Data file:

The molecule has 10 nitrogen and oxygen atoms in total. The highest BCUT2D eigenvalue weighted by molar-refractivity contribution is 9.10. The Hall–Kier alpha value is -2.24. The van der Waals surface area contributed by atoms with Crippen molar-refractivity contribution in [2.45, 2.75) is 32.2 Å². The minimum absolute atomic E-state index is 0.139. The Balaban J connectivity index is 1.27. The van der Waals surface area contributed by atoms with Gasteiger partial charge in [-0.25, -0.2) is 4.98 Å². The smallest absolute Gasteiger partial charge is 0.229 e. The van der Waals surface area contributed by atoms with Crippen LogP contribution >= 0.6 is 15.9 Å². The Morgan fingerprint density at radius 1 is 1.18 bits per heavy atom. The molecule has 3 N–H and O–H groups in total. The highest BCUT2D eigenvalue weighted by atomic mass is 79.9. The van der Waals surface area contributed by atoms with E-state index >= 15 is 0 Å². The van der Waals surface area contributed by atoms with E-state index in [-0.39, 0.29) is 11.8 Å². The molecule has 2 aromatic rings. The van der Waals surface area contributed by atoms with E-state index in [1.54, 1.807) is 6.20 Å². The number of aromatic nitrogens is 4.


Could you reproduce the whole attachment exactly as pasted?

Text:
The molecule has 10 nitrogen and oxygen atoms in total. The highest BCUT2D eigenvalue weighted by molar-refractivity contribution is 9.10. The Hall–Kier alpha value is -2.24. The van der Waals surface area contributed by atoms with Crippen molar-refractivity contribution in [2.45, 2.75) is 32.2 Å². The minimum absolute atomic E-state index is 0.139. The Balaban J connectivity index is 1.27. The van der Waals surface area contributed by atoms with Gasteiger partial charge in [-0.25, -0.2) is 4.98 Å². The smallest absolute Gasteiger partial charge is 0.229 e. The van der Waals surface area contributed by atoms with Crippen LogP contribution >= 0.6 is 15.9 Å². The Morgan fingerprint density at radius 1 is 1.18 bits per heavy atom. The molecule has 3 N–H and O–H groups in total. The highest BCUT2D eigenvalue weighted by atomic mass is 79.9. The van der Waals surface area contributed by atoms with E-state index >= 15 is 0 Å². The van der Waals surface area contributed by atoms with E-state index in [-0.39, 0.29) is 11.8 Å². The molecule has 2 aromatic rings. The van der Waals surface area contributed by atoms with E-state index in [1.54, 1.807) is 6.20 Å². The number of aromatic nitrogens is 4.